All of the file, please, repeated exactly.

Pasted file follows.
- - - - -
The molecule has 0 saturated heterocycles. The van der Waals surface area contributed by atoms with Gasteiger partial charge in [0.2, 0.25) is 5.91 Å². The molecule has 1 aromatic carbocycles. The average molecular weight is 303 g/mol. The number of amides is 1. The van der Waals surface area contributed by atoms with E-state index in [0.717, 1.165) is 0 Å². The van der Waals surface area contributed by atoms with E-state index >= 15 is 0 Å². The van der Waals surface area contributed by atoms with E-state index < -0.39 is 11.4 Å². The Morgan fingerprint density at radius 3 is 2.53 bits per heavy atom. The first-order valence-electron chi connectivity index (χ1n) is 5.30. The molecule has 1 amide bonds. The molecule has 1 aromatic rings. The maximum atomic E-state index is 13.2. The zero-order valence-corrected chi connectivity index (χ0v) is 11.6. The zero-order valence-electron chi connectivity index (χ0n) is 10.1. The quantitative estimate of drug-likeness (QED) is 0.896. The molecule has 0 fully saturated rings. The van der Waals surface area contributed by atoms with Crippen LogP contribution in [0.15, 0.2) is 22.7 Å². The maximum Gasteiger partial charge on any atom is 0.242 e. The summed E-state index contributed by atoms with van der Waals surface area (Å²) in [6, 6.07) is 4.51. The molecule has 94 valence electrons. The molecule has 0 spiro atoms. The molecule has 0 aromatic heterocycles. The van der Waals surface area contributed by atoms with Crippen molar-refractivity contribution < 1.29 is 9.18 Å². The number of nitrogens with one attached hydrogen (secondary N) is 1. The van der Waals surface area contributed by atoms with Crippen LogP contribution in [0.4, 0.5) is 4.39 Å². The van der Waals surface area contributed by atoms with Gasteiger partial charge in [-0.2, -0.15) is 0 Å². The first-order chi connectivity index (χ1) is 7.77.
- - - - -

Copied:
The molecule has 0 saturated heterocycles. The van der Waals surface area contributed by atoms with Gasteiger partial charge in [0.2, 0.25) is 5.91 Å². The molecule has 1 aromatic carbocycles. The average molecular weight is 303 g/mol. The number of amides is 1. The van der Waals surface area contributed by atoms with E-state index in [0.717, 1.165) is 0 Å². The van der Waals surface area contributed by atoms with E-state index >= 15 is 0 Å². The van der Waals surface area contributed by atoms with E-state index < -0.39 is 11.4 Å². The Morgan fingerprint density at radius 3 is 2.53 bits per heavy atom. The first-order valence-electron chi connectivity index (χ1n) is 5.30. The molecule has 1 amide bonds. The molecule has 1 aromatic rings. The maximum atomic E-state index is 13.2. The zero-order valence-corrected chi connectivity index (χ0v) is 11.6. The zero-order valence-electron chi connectivity index (χ0n) is 10.1. The quantitative estimate of drug-likeness (QED) is 0.896. The molecule has 0 fully saturated rings. The van der Waals surface area contributed by atoms with Crippen LogP contribution in [0.15, 0.2) is 22.7 Å². The maximum Gasteiger partial charge on any atom is 0.242 e. The summed E-state index contributed by atoms with van der Waals surface area (Å²) in [6, 6.07) is 4.51. The molecule has 94 valence electrons. The molecule has 0 spiro atoms. The molecule has 0 aromatic heterocycles. The van der Waals surface area contributed by atoms with Crippen molar-refractivity contribution < 1.29 is 9.18 Å². The number of nitrogens with one attached hydrogen (secondary N) is 1. The van der Waals surface area contributed by atoms with Crippen LogP contribution in [0.4, 0.5) is 4.39 Å². The van der Waals surface area contributed by atoms with Gasteiger partial charge in [-0.2, -0.15) is 0 Å². The first-order chi connectivity index (χ1) is 7.77.